Fatal cerebral hemorrhage associated with acute pancreatitis: A case report

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Pancreatic encephalopathy (PE) refers to the abnormalities in mental status that complicate acute pancreatitis (AP). We report the case of a patient who developed AP that was complicated by PE and followed by fatal cerebral hemorrhage.

Patient concerns:

A 41-year-old male patient with AP that initially manifested with PE and was subsequently complicated by fatal cerebral hemorrhage.


A head computed tomography (CT) scan showed a fatal intracerebral hemorrhage located in the occipital lobe, and an abdominal CT scan presented a large amount of peripancreatic fluid collections.


The patient received a hematoma evacuation. The volume of the hematoma was approximately 15 mL. A consequent open pancreatic necrosectomy was performed to remove all necrotic tissues and to drain the peripancreatic fluid collections.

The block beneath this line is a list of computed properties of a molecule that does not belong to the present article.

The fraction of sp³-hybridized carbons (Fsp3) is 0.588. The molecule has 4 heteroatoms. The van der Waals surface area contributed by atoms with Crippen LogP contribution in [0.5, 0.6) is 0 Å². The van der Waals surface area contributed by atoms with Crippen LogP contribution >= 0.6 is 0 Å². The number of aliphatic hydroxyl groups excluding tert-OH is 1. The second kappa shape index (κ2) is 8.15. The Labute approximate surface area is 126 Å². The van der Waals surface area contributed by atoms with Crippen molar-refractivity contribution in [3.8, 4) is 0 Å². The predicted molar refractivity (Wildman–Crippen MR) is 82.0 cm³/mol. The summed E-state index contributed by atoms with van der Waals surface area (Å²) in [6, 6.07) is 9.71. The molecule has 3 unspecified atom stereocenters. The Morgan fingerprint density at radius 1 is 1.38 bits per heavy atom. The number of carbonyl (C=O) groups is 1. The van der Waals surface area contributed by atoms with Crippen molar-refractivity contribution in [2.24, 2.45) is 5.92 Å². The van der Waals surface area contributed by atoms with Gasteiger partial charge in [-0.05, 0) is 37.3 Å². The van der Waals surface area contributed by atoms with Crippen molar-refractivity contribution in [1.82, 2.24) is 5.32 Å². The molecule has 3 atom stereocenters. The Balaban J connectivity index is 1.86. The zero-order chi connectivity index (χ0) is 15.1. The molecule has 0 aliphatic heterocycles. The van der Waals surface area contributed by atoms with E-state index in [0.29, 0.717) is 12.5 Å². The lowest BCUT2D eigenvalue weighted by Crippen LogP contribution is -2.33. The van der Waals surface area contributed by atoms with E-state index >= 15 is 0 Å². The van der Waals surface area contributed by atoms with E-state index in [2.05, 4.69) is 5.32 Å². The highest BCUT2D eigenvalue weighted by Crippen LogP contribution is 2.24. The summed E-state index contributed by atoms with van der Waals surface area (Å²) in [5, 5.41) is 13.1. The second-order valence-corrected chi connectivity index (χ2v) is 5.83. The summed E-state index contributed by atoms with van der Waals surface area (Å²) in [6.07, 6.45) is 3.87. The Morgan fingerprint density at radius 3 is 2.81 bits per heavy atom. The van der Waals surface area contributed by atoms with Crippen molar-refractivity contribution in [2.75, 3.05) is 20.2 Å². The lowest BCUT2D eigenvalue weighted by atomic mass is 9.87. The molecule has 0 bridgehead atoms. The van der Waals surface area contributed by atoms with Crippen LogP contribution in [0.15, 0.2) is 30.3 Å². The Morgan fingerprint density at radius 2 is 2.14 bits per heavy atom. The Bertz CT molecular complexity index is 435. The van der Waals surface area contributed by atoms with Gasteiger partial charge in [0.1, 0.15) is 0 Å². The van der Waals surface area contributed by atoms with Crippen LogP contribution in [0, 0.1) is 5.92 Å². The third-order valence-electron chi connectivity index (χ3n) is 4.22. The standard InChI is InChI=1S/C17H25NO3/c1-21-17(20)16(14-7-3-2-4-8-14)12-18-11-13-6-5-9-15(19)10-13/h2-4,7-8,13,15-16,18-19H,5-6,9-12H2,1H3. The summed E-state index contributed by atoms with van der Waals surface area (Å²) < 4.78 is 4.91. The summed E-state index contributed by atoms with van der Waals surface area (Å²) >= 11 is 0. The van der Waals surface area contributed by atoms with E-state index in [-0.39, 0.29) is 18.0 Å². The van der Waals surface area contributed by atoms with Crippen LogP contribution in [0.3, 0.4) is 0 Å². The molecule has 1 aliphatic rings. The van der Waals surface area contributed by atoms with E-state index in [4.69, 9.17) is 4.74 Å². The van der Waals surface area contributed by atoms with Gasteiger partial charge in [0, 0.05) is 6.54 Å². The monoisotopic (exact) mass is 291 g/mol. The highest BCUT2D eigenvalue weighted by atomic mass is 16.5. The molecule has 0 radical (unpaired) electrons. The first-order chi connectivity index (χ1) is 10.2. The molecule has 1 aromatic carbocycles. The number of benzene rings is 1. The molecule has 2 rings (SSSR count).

The patient could perform his normal daily activities efficiently, and no abnormality was observed in the physical examination 3 months after his discharge.


Although uncommon, PE should be properly monitored. Once the neurological symptoms of a patient dramatically worsen within a short time, the possibility of fatal cerebral hemorrhage should be considered.

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